'Lives will be saved': Martyn's Law step closer after mother's campaign

Martyn Hett's family wants stadiums and other venues to have a greater responsibility to protect the public, as ITV News Reporter Sam Holder explains

The mother of Martyn Hett, who died in the Manchester Arena Attack, says "lives will be saved" by a proposed law named after her son that has taken a step closer to becoming legislation.

Under Martyn's Law, venues would have a legal duty to provide security in the wake of the Manchester Arena bombing.

It follows a consultation into what sort of venue should be bound by the so-called Protect Duty in the wake of the May 2017 atrocity in which 22 innocent people were killed as they left an Ariana Grande concert.

Figen Murray, mother of 29-year-old victim Martyn, has campaigned for the introduction of a Martyn’s Law, including calling for venues and local authorities to have action plans against such attacks.

'What we are asking is... to keep them safe from terrorist attacks': Figen Murray outlines the importance of Martyn's Law

"Absolutely everything I do since Martyn died is purely for the purposes to avoid other families from going through what we as a family have gone through, and are going through and will be going through for the rest of our lives," she told ITV News.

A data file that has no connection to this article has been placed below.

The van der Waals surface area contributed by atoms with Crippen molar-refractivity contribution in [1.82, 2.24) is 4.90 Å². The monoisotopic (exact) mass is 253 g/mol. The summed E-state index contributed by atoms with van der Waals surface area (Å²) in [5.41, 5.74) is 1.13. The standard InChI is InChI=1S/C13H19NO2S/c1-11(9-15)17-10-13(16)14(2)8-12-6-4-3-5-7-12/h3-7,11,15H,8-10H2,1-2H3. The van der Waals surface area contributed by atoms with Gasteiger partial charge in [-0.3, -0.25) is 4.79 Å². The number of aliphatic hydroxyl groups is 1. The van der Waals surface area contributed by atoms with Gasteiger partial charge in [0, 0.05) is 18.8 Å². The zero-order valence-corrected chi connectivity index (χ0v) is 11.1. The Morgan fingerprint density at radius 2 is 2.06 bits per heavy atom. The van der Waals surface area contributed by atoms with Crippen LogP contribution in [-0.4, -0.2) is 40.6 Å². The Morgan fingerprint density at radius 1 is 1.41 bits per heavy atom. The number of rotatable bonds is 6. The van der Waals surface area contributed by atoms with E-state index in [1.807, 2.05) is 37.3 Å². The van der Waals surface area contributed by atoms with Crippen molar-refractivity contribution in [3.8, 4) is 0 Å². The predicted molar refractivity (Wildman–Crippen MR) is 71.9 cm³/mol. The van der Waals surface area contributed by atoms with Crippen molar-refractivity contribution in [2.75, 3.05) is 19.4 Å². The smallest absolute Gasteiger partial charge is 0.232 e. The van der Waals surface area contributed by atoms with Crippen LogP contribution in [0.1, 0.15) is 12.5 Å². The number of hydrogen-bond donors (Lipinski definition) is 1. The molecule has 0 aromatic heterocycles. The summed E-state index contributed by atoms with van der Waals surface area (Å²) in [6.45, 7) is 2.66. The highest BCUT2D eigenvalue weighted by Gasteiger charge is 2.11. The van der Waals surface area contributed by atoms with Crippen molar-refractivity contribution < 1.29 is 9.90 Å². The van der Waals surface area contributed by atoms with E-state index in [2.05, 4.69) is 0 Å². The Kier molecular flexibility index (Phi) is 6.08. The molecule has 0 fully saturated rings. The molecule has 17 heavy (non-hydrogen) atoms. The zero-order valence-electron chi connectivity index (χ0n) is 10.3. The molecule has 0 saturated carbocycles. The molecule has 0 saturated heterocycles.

"What we are asking is that actually legislation is put in place so that venues, publicly accessible locations, have a duty of care towards the public and the staff to keep them safe from terrorist attacks."

Campaigner Figen Murray lost her son, Martyn Hett, in the Arena attack

Home Secretary Priti Patel is due to detail the proposals, which include a requirement for some public places to be prepared for a terror attack, on Monday.

Ms Patel said: “Following the tragic attack at the Manchester Arena, we have worked closely with Figen Murray, victims’ groups and partners to develop proposals to improve protective security around the country.

“I am grateful for their tireless commitment and those who responded to the consultation, the majority of whom agreed tougher measures are needed to protect the public from harm.

“We will never allow terrorists to restrict our freedoms and way of life, which is why we are committed to bringing forward legislation this year that will strike the right balance between public safety, whilst not placing excessive burden on small businesses.”